ness, you did not like to retain me in that capa-
city, and thought it an act of justice soon to
make me your partner."

" Still less Avorth mentioning than any of those
other little circumstances you have recalled,
John Spatter," said I ; " for I was, and am, sen-
sible of your merits and my deficiencies."

" Now, my good friend," said John, drawing
my arm through his, as he had had a habit of
doing at school ; while two vessels outside the
windows of our counting-house — which were
shaped like the stern windows of a ship — went
lightly down the river with the tide, as John and
I might then be sailing away in company, and in
trust and confidence, on our voyage of life ; " let
there, under these friendly circumstances, be a
right understanding between us. You are too
easy, Michael. You are nobody's enemy but
your own. If I were to give you that damaging
character among our connection, with a shrug,
and a shake of the head, and a sigh ; and if I
were further to abuse the trust you place in

" But you never will abuse it at all, John," I

" Never ! " said he ; " but I am putting a case
— I sa)'-, and if I were further to abuse that trust
by keeping this piece of our common aftairs in
the dark, and this other piece in the light, and
again this other piece in the twilight, and so on,
I should strengthen my strength, and weaken
your weakness, day b)'' day, until at last I found
myself on the high-road to fortune, and you left
behind on some bare common, a hopeless num-
ber of miles out of the way."

" Exactly so," said I.

" To prevent this, Michael," said John Spatter,
" or the remotest chance of this, there must be
perfect openness between us. Nothing must
be concealed, and we must have but one in-

" My dear John Spatter," I assured him, " that
is precisely what I mean."

" And when you are too easy," pursued John,
his face glowing with friendship, " you must
allow me to prevent that imperfection in your
nature from being taken advantage of by any
one ; you must not expect me to humour it "

'' My dear John Spatter," I interrupted, " I
don't expect you to humour it. I want to correct

" And I, too ! " said John.

" Exactly so ! " cried I. " We both have the

same end in view; and honourably seeking it,
and fully trusting one another, and having but
one interest, ours will be a prosperous and happy

" I am sure of it," returned John Spatter.
And we shook hands most aftectionately.

I took John home to my Castle, and we had
a very happy day. Our partnership throve well.
My friend and partner supplied what I wanted,
as I had foreseen that he would ; and by improv-
ing both the business and myself, amply acknow-
ledged any little rise in life to which 1 had helped

I am not {said the poor relation, looking at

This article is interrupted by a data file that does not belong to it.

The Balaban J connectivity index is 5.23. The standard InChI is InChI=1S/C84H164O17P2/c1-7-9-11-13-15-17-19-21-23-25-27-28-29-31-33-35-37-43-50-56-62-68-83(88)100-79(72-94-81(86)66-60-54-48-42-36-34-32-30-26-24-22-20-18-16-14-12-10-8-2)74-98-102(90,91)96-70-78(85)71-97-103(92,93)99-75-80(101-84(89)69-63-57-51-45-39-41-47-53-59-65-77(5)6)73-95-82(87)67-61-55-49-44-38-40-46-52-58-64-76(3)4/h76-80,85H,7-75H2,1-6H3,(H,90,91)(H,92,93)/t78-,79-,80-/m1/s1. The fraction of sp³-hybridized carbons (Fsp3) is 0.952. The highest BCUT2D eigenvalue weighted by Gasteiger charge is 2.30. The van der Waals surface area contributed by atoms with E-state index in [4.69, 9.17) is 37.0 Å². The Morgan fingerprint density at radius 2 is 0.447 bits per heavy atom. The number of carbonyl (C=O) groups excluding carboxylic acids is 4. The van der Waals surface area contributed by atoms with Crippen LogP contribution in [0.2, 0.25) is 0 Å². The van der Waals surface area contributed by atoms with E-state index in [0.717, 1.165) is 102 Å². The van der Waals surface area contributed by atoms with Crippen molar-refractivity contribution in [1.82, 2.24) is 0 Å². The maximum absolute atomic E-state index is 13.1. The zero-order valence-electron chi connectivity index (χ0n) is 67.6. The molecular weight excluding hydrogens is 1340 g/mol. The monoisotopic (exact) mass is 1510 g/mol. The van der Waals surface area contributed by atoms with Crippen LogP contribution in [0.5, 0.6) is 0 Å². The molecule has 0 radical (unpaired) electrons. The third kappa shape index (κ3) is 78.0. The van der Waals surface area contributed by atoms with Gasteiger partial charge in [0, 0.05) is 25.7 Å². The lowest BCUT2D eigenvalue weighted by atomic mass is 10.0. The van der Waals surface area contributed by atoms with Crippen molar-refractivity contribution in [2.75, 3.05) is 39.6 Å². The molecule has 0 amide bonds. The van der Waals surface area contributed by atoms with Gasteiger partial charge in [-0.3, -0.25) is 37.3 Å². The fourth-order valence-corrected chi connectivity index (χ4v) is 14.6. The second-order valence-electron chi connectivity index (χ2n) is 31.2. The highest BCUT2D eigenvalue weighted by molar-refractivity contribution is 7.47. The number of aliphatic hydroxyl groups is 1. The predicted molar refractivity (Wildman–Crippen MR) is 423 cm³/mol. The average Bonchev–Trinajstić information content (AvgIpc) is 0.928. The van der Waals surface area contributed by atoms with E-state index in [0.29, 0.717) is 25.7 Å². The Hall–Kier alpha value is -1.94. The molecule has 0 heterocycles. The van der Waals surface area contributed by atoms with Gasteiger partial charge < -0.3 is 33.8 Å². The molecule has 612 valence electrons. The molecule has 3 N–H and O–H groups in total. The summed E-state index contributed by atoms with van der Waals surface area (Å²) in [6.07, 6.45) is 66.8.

the fire as he slowly rubbed his hands) very rich,
for I never cared to be that ; but I have enough,
and am above all moderate wants and an.xieties.
My Castle is not a splendid place, but it is very
comfortable, and it has a warm and cheerful air,
and is quite a picture of Home.

Our eldest girl, who is very like her mother,
married John Spatter's eldest son. Our two
families are closely united in other ties of at-
tachment. It is very pleasaiit of an evening,
when v/e are all assembled together — which fre-
quently happens — and when John and I talk
over old times, and the one interest there has
always been between us.

I really do not know, in my Castle, what lone-
liness is. Some of our children or grandchildren
are always about it, and the young voices of my
descendants are delightful — oh, how delightful !
— to me to hear. My dearest and most devoted
wife, ever faithful, ever loving, ever helpful and
sustaining and consoHng, is the priceless bless-
ing of my house ; from whom all its other bless-
ings spring. We are rather a musical family,
and when Christiana sees me, at any time, a
little weary or depressed, she steals to the piano
and sings a gentle air she used to sing when Ave
were first betrothed. So weak a man am I, that
I cannot bear to hear it from any other source.
They played it once at the theatre, when I was
there with little Frank ; and the child said won-
dering, " Cousin Michael, whose hot tears are
these that have fallen on my hand ?"

Such is my Castle, and such are the real par-
ticulars of my life therein preserved. I often
take little Frank home there. He is very wel-
come to my grandchildren, and they play to-
gether. At this time of the year — the Christmas
and New Year time — I am seldom out of my
Castle. For, the associations of the season seem
to hold me there, and the precepts of the
season seem to teach me that it is well to be



" And the Castle is " observed a grave,

kind voice among the company.

" Yes. My Castle," said the poor relation,
shaking his head as he still looked at the fire,
" is in the Air. John, our esteemed host, sug-